Gift Tax and High-Yield Checking Account
Dear Mr. Berko: Our accountant told my wife and me that we can’t gift more than $15,000 at a time without incurring a tax. I know there are more ways to skin a cat and hope that you have some thoughts on this.
Also, I recall reading somewhere in the past few days of a bank that pays over 4 percent on checking account balances. Could you please tell me the name of that bank, because we have a large amount of cash to deposit that’s getting only 0.02 percent? — RIP, Akron, Ohio
My Dear RIP: If that’s what he said, then your accountant is dumber than a bowl of mice.
One of the best reasons to establish an estate plan is to be certain that people who are most important to you receive the assets you wish them to have when you pass away. However, you can gift a large portion of your wealth before you pass on — and avoid paying taxes on your gift.
For some reason, most folks think that the maximum amount a single person can gift without paying a federal tax is $15,000 a year. And for some reason, most people believe that the maximum amount a married couple can gift is $30,000 without paying federal taxes. But those perceptions are as wrong as cotton candy trees growing in Central Park. In fact, you can gift $75,000 or $250,000 or $2.5 million to your daughter, a fifth cousin, a distant friend, Karl Marx IX or me without paying a nickel in federal taxes. Not even the recipient will have a tax responsibility upon getting your generous gift. And you must know that the gentle, friendly and loving IRS will allow you, as an individual, to gift up to $11.2 million in cash, securities, artworks, coin collections, real estate or precious metals to anybody without a tax liability to the giver or givee. And if your wife is feeling generous, then together you can gift $22.4 million without having a tax liability. Now, any amount over $11.2 million for a single individual or any amount over $22.4 million for a married couple will be taxed at 18 to 40 percent.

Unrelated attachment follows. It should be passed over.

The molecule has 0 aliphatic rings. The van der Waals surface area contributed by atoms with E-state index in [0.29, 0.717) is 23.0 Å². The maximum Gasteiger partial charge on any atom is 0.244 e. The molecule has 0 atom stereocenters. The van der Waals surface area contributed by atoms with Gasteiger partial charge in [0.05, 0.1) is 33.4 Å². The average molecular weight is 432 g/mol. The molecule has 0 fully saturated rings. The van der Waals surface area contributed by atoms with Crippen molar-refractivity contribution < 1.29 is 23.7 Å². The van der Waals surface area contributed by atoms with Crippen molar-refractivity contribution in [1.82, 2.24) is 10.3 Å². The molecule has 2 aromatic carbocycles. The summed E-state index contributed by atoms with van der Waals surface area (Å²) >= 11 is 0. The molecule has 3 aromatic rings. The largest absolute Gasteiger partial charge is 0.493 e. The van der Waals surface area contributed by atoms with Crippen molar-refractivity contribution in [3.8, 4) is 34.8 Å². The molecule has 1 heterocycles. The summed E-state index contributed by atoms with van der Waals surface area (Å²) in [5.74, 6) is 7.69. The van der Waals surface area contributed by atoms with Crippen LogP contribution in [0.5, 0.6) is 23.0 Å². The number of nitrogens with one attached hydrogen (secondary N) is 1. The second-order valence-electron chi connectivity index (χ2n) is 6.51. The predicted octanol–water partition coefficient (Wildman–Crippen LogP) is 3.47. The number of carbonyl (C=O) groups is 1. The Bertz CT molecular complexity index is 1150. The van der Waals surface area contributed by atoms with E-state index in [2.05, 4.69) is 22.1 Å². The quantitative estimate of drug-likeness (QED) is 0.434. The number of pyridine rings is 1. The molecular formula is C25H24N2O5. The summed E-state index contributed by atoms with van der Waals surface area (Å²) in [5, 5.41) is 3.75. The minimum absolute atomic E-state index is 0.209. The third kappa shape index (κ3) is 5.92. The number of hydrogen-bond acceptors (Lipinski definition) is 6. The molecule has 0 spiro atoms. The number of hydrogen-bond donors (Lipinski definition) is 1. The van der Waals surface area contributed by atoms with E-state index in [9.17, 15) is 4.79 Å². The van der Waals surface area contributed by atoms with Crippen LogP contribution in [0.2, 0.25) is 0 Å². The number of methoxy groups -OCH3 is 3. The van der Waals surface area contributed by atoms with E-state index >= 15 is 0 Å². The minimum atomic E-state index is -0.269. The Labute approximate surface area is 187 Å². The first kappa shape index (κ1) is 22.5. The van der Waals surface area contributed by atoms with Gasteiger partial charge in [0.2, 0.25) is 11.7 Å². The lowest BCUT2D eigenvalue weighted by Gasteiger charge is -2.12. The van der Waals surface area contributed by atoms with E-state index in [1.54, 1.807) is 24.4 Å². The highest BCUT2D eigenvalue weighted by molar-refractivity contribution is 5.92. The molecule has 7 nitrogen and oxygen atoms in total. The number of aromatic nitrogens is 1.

It seems that most folks don’t understand that the $15,000 limit per year (it will probably be raised in 2019) applies only to filing a gift tax return and has nothing to do with the total amount you or you and your spouse are allowed to gift each year. Consider it this way. The main purpose of filing that three-page Form 709 is so the IRS can keep track of the amount of lifetime exemption you have used. If you gift your fifth cousin $300,000 to purchase a used Lamborghini with 57,000 miles on the odometer, you will file a gift tax return showing that amount. Though the taxable amount of that gift is $285,000, you won’t pay federal taxes on that amount because you haven’t used up your $11.2 million lifetime exclusion. By the way, my tax consultant, Dan de’Lion, who is a tax genius, agrees with you. He tells me that there are many ways to skin a cat but not one of them is pleasant!
Consumers Credit Union, located in Gurnee, Illinois, has nine branches and has been serving Illinoisans in bucolic small towns such as Round Lake Beach, Mundelein and Volo since the 1930s. If you meet the minimum requirements and charge at least $1,000 a month on its Visa card, CCU’s checking account will give you an annual percentage yield of 4.59 percent on balances up to $20,000. On balances above $20,000, it’ll pay spit.
Another bank with potential for high yields is First Advantage Bank (FABK-$25.50), which is nestled in Clarksville, Tennessee. If you meet its minimum requirements, FABK will pay a 4.5 percent APY on checking account balances up to $10,000 and 2.01 percent on balances from $10,001 to $50,000 and 0.51 percent on balances over $50,000. FABK has five bricks-and-mortar offices in Clarksville, two in Franklin and one in Nashville.
Please address your financial questions to Malcolm Berko, P.O. Box 8303, Largo, FL 33775, or email him at firstname.lastname@example.org. To find out more about Malcolm Berko and read features by other Creators Syndicate writers and cartoonists, visit the Creators Syndicate website at www.creators.com.
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